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In first major test, Obama overrules new team

By Julie Pace

Associated Press

Published: Monday, Sept. 2 2013 1:10 p.m. MDT

The dome of the U.S. Capitol is seen in Washington Sunday, Sept. 1, 2013. The Obama administration on Sunday confidently predicted congressional backing for limited action in Syria and asserted that the Assad government used sarin gas in the deadly chemical attack that threatens to draw the U.S. into another Mideast conflict.

Carolyn Kaster, Associated Press

WASHINGTON — For President Barack Obama's new foreign policy advisers, the first test of their willingness to undertake military action wound up being a stark lesson in the president's ability to overrule them all.

Obama's abrupt decision to seek congressional approval before striking Syria also overshadowed what had been a surprising level of consensus among the second-term team members about how to respond to a deadly chemical weapons attack against civilians in Syria.

People close to the deliberations say Secretary of State John Kerry, Defense Secretary Chuck Hagel, national security adviser Susan Rice and U.N. Ambassador Samantha Power largely agreed about the need to use force to punish Syrian President Bashar Assad. While there were some differing views about the speed and the scope of an attack, there were no splintered factions the way there had been during first-term debates over taking action in Libya or launching the raid that killed Osama bin Laden.

The advisers, two of whom are former senators, were also willing to proceed without congressional authorization. But on Friday night, after a week spent speeding toward military action, the president made a stunning turnabout and decided he wanted approval from lawmakers before carrying out an attack.

"While I believe I have the authority to carry out this military action without specific congressional authorization, I know that the country will be stronger if we take this course, and our actions will be even more effective," Obama said as he announced the decision Saturday. "We should have this debate."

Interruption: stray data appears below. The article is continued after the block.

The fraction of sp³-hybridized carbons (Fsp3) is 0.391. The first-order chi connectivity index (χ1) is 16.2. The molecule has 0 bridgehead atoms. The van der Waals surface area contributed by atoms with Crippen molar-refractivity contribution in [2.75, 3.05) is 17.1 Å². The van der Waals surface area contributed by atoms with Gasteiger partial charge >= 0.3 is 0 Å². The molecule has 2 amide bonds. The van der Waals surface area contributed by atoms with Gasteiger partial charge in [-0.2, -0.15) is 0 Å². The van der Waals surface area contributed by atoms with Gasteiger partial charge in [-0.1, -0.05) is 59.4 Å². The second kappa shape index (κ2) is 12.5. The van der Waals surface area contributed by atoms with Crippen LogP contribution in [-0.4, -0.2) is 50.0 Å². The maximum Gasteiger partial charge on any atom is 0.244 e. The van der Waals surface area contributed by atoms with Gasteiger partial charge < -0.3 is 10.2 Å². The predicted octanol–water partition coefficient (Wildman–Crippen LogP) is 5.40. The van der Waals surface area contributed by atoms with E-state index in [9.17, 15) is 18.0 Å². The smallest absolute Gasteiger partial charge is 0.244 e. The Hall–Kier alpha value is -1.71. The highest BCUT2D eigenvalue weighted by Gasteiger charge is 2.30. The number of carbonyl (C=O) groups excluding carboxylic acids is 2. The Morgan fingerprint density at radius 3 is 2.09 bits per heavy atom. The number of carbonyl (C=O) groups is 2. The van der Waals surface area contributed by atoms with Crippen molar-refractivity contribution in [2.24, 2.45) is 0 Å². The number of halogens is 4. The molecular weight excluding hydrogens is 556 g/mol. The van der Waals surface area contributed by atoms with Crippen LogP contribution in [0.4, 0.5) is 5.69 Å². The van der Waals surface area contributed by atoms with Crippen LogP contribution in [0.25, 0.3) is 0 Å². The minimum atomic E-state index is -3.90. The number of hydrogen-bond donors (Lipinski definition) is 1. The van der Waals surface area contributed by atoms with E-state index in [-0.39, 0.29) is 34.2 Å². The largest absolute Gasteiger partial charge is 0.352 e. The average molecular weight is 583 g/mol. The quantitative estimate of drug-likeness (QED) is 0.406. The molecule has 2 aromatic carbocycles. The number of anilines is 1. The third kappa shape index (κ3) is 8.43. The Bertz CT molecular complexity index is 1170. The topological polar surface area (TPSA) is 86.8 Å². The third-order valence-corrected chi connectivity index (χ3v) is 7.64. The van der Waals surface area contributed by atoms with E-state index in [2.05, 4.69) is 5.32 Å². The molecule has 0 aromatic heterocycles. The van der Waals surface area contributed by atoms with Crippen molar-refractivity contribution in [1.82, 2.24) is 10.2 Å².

The way the president arrived at his decision highlights what has been a source of criticism among Washington's foreign policy thinkers: a president who has centralized decision-making within the White House and at times marginalized the State Department and Pentagon.

As Obama grappled with putting military action to a vote in Congress, he didn't consult his foreign policy team. Instead, he sought out Denis McDonough, a longtime adviser who now serves as his chief of staff. And most of the administration's foreign policy leadership was absent from the Oval Office meeting Friday night when the president informed several advisers about his decision to seek congressional approval.

Rice, a member of the White House staff, was in the room. But Kerry and Hagel were only informed about the decision later that night during phone calls from the president.

"All power flows from and into the White House," said Aaron David Miller, a former adviser to Democratic and Republican administrations and current vice president at the Woodrow Wilson International Center for Scholars. "He's relied, not surprisingly, on a very close circle of trusted advisers. He really is a controlling foreign policy president."

When the national security team gathered Saturday morning to discuss the decision, administration officials say there was pushback from some advisers, though they refused to say who was leading that effort. And at least publicly, the team now appears to be following the orders of the commander in chief.

Kerry, the most recognizable face on Obama's team to most of the public, was dispatched to all five Sunday talk shows to defend the president's decision. Kerry and Hagel will also testify Tuesday before the Senate Foreign Relations Committee — a committee they each served on during their years in the Senate— as the administration tries to rally votes on Capitol Hill.

The officials and others close to the deliberations requested anonymity because they were not authorized to publicly discuss the internal deliberations.

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